Car thievery is unavoidable, even when it comes to luxury cars. IIHS releases a detailed report every few years, itemizing each stolen car and organizing by the number of claims. For 2019’s report, the 2016-2018 Dodge Charger took first place with the highest claim frequency. Next up was its big brother, the Dodge Challenger SRT Hellcat, and not so far behind came the Infiniti Q50 sedan. A claim frequency denotes the likelihood someone will file a claim in a percentage. In the Q50’s case, it is 525-times more likely to be reported stolen than the average claim frequency. On the flip side, the BMW 3-series is the least likely, with an extremely low claim frequency.
What exactly makes the Inifinit Q50 so irresistible?
The Q50 sedan is a sports luxury car with three engine choices from the factory. Customers can choose a 208-hp inline-four, a 300-hp twin-turbocharged V6, or a 360-hp hybrid powerplant. These can push power through rear or all-wheel-drive configurations. For a luxury sedan, the Q50 doesn’t appear to offer many amenities like its competition does. Car and Driver describes the ride as jittery, and appears to be unpredictable if traveling in any trajectory other than a straight line.
It’s cited as being more comfort than performance-focused. Based on what the car has to offer, it doesn’t seem a likely candidate, but thieves probably care more about how easy it is to steal. According to Infiniti owners and the NICB, there are a few things that make the Q50 easy to steal.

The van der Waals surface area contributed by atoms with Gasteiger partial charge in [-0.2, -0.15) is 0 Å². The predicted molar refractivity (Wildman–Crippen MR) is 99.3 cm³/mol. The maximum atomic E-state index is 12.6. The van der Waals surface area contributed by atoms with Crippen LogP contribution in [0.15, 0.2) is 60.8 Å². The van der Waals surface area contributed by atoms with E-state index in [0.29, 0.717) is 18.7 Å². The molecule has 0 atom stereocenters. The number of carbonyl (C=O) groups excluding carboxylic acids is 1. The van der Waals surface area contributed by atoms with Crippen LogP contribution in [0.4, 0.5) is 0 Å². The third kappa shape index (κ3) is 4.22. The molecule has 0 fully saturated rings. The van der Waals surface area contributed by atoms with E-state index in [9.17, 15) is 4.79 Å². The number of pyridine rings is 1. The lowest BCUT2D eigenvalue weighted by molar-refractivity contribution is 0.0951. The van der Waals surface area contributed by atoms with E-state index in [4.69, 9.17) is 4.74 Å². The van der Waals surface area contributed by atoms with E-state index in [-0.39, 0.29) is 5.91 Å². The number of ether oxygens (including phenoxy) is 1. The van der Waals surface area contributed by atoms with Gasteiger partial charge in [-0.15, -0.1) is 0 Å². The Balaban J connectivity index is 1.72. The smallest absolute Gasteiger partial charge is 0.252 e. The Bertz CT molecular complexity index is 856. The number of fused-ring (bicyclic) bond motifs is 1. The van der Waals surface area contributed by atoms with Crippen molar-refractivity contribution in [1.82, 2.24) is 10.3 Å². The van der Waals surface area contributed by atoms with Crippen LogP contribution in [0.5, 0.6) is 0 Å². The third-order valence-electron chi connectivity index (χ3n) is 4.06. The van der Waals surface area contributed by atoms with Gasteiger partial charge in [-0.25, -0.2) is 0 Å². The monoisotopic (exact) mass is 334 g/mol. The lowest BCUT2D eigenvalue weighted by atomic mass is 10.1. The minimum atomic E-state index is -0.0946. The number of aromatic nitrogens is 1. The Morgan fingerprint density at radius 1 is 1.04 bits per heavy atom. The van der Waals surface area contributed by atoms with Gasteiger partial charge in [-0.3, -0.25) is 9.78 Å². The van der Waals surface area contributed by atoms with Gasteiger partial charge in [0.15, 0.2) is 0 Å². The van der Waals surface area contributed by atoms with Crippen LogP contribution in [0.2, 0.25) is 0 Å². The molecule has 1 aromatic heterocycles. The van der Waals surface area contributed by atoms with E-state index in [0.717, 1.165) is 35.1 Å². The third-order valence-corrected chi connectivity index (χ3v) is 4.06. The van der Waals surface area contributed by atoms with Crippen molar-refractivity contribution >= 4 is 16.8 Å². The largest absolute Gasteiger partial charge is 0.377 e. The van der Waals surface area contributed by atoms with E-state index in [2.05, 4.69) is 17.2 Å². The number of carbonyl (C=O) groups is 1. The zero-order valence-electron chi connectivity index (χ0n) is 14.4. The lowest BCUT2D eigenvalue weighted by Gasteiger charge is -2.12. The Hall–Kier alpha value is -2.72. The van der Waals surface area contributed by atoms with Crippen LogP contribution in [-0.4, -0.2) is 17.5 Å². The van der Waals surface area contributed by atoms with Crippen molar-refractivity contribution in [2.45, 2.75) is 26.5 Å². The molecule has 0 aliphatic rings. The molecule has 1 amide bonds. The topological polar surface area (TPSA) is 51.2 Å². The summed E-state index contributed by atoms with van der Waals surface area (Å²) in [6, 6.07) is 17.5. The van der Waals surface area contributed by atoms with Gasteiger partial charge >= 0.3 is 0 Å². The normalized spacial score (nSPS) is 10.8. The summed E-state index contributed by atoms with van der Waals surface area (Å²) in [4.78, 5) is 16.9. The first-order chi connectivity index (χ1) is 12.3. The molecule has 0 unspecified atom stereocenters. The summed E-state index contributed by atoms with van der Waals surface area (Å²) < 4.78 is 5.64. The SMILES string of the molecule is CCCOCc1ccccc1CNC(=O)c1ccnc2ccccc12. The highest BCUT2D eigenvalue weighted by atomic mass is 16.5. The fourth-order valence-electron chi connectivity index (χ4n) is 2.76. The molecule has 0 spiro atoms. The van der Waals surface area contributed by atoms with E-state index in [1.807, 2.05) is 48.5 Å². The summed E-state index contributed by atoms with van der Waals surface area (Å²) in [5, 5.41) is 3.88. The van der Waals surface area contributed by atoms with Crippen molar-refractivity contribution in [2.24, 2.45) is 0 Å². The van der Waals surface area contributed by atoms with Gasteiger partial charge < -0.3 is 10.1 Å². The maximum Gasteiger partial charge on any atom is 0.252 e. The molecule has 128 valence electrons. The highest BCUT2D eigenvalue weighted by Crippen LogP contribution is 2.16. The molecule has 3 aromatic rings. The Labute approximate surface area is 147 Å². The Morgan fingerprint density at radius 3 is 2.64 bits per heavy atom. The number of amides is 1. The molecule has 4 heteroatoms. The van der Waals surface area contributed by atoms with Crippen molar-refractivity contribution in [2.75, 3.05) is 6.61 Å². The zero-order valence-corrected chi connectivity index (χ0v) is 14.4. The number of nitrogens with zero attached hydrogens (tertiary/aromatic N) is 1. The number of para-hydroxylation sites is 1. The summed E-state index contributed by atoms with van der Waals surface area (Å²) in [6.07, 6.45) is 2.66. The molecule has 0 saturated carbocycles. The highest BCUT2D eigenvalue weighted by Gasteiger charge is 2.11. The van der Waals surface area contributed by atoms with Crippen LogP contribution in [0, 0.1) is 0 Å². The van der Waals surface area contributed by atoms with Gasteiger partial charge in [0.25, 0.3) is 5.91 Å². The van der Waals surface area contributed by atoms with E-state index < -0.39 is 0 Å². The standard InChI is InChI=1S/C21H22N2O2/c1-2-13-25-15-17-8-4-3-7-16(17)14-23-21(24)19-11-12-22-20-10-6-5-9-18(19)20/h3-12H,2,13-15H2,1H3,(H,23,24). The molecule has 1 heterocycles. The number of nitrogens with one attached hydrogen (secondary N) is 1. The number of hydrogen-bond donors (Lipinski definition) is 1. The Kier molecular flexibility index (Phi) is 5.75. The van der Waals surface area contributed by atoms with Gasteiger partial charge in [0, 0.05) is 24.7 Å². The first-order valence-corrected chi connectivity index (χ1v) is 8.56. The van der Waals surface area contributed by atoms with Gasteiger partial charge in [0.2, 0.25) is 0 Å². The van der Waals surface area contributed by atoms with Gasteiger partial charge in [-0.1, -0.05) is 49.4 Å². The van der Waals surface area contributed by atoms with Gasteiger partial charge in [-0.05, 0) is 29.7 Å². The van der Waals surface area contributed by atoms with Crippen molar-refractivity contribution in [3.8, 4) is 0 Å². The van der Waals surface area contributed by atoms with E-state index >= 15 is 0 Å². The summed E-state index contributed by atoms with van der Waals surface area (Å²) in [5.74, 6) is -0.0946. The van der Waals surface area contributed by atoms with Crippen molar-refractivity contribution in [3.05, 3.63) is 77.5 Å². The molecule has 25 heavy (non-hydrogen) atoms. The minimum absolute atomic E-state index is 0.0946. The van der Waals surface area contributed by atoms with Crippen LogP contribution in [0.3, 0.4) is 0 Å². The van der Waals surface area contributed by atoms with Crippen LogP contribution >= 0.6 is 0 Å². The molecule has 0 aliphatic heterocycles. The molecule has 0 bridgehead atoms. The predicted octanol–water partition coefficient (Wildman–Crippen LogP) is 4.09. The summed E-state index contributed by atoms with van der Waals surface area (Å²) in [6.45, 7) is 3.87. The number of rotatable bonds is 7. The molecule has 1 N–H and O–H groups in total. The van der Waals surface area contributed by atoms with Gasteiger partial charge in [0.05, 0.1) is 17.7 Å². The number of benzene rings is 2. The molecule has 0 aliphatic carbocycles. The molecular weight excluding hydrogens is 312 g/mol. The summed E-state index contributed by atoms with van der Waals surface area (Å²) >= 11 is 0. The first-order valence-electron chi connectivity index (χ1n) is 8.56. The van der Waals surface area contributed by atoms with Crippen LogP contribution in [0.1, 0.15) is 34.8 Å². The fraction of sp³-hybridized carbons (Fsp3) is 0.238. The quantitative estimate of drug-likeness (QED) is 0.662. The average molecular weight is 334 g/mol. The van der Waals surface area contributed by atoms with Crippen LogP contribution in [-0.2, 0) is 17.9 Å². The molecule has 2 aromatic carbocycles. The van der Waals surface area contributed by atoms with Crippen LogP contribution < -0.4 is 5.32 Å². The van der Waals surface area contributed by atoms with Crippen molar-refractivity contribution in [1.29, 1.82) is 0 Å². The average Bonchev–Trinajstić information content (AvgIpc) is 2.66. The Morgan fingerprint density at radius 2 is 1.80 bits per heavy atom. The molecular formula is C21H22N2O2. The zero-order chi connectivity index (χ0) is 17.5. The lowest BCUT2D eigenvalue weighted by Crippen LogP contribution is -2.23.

What makes the Q50 so easy to steal?
One popular method allegedly involves the control module. It’s located under the steering column in every Nissan, at least every late model Nissan. A thief can go to a junk yard, take a control model from a Nissan, and swap it into the Q50. Now they have a key that works, can start the car and drive off. This method apparently isn’t as easy as all that. Instead, thieves may go for a “relay attack” on the Passive Keyless Entry System (PKES).
What is a relay attack?
It only works on cars that use key fobs to enter and start up, but if done correctly is fast and quiet. When trying to enter a Q50 with a key fob, pressing the unlock button on the door sends a request for authorization from the fob to the door. If approved, the door unlocks and you can get in. A second request for authorization sends when the driver presses the engine start button. If the request is approved, the engine starts.
Thieves are using two-way radios to steal cars from in front of peoples’ homes in teams of at least two. One thief holds a radio next to the car, while the other holds one near the house, in hopes that it picks up a signal from the key fob. The thief next to the car presses the unlock button, while the other looks for a signal. If within range, the radio will relay the signal to the key fob and unlock the car. From there it’s the same process for starting the car.
How to protect against thievery
NICB and Consumer Reports have detailed advice on how to prevent car thievery. Nothing beats the tried and true brute force methods of theft prevention. Place the key fob as far from the car as possible overnight would be the simplest way, but still not a guarantee. Audible alarms can work as well. More intense solutions involve locking the steering wheel or the wheels themselves.
More technical (and somewhat finicky at times) solutions involve fuse cut-offs, kill switches, and disablers for the starter and ignition system. The best way to abstain from being a victim of thievery is of course common sense. Lock everything and park in secure locations.